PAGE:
Author of the Week: Anna Zabo

February 20, 2017 10:17 am Published by Leave your thoughts

Welcome Anna Zabo to our Author of the Week spot. I’d love to start things off with a little intro from you for readers who may not be familiar with you, yet. Tell us about yourself, how did you get started on this writing journey?

I kind of got started because of fanfic, though we didn’t call it that at the time (because it was the 80s and while the Internet existed, it didn’t in the form we now know). As a kid, I always made up tales in my head based on whatever I was reading or the cartoons I watched. As I got older, those turned into stories like the ones I read, but withy my own characters and plots. But it never occurred to me to actually write any of them down, because who’d want to read my stuff?

It wasn’t until high school that I actually wrote, and only because a friend lent me a notebook where she and another friend of ours had been writing fantasy stories that featured the guys from their favorite rock group. They were neat and fun and I said something like “I have all these stories in my head. I should write some down.” And she said, “Well, why don’t you?”

And I didn’t really have a good excuse for not writing them down, especially after she’d shared her stories with me—so I went home and wrote.

And discovered that people did actually want to read what I wrote—and decided that was what I wanted to be when I grew up: a writer.

What is the best piece of advice you’ve been given as an author?

“You can’t edit a blank page.” It’s one of those pithy pieces of advice you see everywhere, but it’s really true. There have been times I’m not sure how to start a scene or where to go with something and I’ll stare and stare at the blinking line on a blank screen—but that blank screen isn’t going to get the book written. In most cases, I’ll just start typing what I do know happens, and then backtrack, or I’ll skip a scene entirely and fill it in later. The main point is that the words need to be on the page. There’s no wasted writing, even if you end up deleting a ton later, because the words you delete allowed the words you kept (or added) to be there in the first place.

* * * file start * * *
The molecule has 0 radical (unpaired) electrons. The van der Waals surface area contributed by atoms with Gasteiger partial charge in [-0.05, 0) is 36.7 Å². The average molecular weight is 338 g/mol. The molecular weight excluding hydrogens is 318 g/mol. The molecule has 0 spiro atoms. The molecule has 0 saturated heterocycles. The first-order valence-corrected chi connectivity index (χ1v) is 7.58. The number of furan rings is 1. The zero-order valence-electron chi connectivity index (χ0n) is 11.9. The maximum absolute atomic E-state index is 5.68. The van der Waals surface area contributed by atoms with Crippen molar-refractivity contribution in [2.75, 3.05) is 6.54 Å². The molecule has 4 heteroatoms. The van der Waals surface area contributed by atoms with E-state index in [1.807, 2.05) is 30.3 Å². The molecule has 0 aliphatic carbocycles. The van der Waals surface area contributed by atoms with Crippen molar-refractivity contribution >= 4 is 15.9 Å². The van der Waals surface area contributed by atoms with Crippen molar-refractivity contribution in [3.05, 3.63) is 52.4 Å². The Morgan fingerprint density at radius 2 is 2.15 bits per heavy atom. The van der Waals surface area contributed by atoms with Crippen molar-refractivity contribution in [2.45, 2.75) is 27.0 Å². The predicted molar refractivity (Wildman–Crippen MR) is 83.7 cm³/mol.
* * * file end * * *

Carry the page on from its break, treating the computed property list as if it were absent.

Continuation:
In your experience, which part of storytelling is the most difficult, the beginning, the twists in the middle or the ending? I suppose this could be considered the illustrious pantser/planner question!

Generally, the middle is the hardest for me—it’s the part where I have all the threads for the plot lines in my hands and I have to lay down all the hints for the dark moment (which tends to come close to the end). Sometimes I feel like I’m going to drop something or the book is never going to end or it won’t make sense. Or worse…that I’m boring people. It’s gotten a heck of a lot better since I started outlining my novels. Even when things go off outline (and they always do) I have a pretty good idea of the shape of the novel. Still, the middle is when everything has to happen, make sense, and not drag—or go too fast—and that’s the hardest bit for me to get right. I think I’m getting there, though.

In Daily Grind (Takeover #4 release date Feb 21, 2017) our main character, Brian has broken up with a woman and finds himself drawn to a new man who walks into his coffee shop, sexy British tech whiz, Robert. Until this relationship, Brian had never explored this side of his sexuality – how difficult was it to pen this awakening? The very raw emotions surrounding the hard conversations are equal parts uplifting and exhausting, how were you able to balance that?

This was actually one of the easier parts of the book to write, since a lot of Brian’s feelings and thoughts and reactions were based on my own experiences with bisexuality and exploring that part of my sexuality for the first time. With Brian coming out, I wanted to go a different direction than the more typical familial freakout, though. My own experience there is that when you have a loving and close relationship with your family, that remains even after coming out—and they often aren’t a surprised as you think they might be, but the fear of rejection is still very much there. There’s a tremendous amount of relief when it’s all said and done.

You write M/M, paranormal and urban fantasy, do you have a favorite genre to write? Do any come easier than others? Tell us more about Close Quarter please and thank you.